I’ve discovered that website like ResearchGate offer the possibility to ask the paper editor to provide his paper for free. Many are collaborating.

Are there any other ways for researchers to obtain free access to papers?

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    Research library...
    – keshlam
    Commented Aug 21, 2015 at 11:50
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    @keshlam: I don't have access to any research library I fear :( - but it would be nice to find any forum and ask people to download the paper and send to me.
    – Revious
    Commented Aug 21, 2015 at 13:10
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    @Revious That would break the licence that the person who downloaded the paper is bound by.
    – MJeffryes
    Commented Aug 21, 2015 at 13:40
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    @MJeffryes: ok, this means it cannot be done publicly. But p2p and streaming are very spread realities and it's completely legal to say they exist. I wonder if there is something similar for research papers. This comment is legal, but if it's not welcome mod can delete it.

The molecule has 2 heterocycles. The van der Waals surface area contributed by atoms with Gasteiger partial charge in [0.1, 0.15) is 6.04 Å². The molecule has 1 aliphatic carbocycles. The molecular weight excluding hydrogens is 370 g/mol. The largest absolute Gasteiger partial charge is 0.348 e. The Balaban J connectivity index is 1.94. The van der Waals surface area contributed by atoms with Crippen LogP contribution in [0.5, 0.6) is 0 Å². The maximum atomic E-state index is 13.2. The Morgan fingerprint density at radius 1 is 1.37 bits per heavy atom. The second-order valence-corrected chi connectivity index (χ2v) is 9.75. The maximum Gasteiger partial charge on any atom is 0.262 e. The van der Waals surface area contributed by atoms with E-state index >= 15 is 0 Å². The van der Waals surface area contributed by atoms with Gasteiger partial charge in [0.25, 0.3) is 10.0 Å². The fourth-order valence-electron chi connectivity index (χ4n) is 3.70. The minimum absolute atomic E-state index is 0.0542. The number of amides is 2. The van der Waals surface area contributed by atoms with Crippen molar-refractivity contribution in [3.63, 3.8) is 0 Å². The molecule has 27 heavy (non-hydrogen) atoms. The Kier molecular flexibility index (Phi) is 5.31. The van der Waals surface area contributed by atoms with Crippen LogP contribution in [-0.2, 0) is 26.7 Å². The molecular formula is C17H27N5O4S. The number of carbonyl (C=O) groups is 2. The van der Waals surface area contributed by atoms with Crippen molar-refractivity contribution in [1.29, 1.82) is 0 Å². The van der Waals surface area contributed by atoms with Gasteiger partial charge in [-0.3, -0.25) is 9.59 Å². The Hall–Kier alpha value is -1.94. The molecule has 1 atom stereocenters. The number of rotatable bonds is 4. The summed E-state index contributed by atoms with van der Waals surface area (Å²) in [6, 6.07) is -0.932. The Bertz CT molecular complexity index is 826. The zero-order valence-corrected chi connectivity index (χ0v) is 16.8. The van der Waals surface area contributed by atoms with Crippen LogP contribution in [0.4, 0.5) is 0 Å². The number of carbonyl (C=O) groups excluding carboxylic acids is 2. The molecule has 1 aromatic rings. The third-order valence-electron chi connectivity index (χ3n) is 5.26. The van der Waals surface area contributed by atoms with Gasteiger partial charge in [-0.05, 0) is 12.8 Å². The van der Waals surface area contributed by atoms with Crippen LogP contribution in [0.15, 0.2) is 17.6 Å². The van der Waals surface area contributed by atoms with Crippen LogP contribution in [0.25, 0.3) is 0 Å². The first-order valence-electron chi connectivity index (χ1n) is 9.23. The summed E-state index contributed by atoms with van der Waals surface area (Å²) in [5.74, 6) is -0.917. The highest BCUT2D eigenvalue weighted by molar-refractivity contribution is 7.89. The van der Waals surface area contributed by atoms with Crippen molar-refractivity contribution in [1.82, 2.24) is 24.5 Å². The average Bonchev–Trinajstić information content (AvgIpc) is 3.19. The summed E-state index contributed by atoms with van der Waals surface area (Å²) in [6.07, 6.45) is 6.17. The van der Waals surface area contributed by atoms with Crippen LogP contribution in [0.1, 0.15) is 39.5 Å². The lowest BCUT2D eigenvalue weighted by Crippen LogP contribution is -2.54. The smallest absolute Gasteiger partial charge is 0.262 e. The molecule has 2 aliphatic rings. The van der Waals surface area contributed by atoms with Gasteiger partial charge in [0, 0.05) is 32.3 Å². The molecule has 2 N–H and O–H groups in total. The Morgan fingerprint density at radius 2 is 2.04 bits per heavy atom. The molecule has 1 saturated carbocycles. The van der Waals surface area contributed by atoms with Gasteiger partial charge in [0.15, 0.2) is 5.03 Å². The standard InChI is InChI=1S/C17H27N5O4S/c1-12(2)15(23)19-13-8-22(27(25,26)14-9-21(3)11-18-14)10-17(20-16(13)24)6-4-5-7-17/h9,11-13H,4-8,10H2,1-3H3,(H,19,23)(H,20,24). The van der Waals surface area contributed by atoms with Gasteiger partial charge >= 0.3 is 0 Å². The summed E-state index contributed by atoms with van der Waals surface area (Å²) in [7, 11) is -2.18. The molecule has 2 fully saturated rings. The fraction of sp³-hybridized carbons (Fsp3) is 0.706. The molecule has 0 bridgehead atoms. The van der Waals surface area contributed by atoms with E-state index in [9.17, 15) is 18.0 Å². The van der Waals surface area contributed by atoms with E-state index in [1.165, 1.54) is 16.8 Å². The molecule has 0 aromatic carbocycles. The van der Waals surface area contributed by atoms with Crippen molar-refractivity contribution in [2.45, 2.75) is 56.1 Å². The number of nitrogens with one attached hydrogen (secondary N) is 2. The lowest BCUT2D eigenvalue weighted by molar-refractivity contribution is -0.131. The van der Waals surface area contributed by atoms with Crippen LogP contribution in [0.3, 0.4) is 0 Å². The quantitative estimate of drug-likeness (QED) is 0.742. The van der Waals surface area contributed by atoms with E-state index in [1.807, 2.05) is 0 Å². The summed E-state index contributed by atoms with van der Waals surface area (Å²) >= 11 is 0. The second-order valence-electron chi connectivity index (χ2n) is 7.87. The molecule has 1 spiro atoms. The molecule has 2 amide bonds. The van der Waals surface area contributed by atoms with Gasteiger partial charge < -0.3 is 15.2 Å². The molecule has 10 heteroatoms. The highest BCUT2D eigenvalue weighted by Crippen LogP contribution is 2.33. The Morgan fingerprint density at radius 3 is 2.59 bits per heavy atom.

– Revious
    Commented Aug 21, 2015 at 13:53
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    It is completely unclear how many papers at ResearchGate are available legally. It is also completely unclear whether I should care.
    – JeffE
    Commented Aug 21, 2015 at 15:32

4 Answers 4


I always use the following methods to get many inaccessible papers.

  1. Open Google Scholar.
  2. Search the title of the paper.
  3. Click see all versions (you can see many places where the same paper is available)
  4. Check one by one whether they are downloadable

Another method, I always use when I really need an inaccessible paper, is just to write an e-mail to the corresponding author to send that paper. My experience is that I have always received the paper in a return email.

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    Our university has better access than I do at home, too. You may be able to check if your institution has some sort of access (at home I can VPN onto campus). Depends on where OP is searching at.
    – enderland
    Commented Aug 21, 2015 at 15:45
  • You are right. It is really good if a institute has access to a large number of journals. But what about those journals to which the same institute has no access. So it is natural to face difficulties while downloading an essential paper from such journals. That is why I have mentioned inaccessible paper...
    – Kay
    Commented Aug 21, 2015 at 16:10
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    The other thing you can do is go through a university library -- try to get yourself some sort of position or student status (could be as an unmatriculated student, could be an online course). Commented Aug 21, 2015 at 20:36
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    @Kayan - Sorry, I only just refreshed the page and saw your comment. The solution in that case is Interlibrary Loan. Commented Aug 21, 2015 at 20:37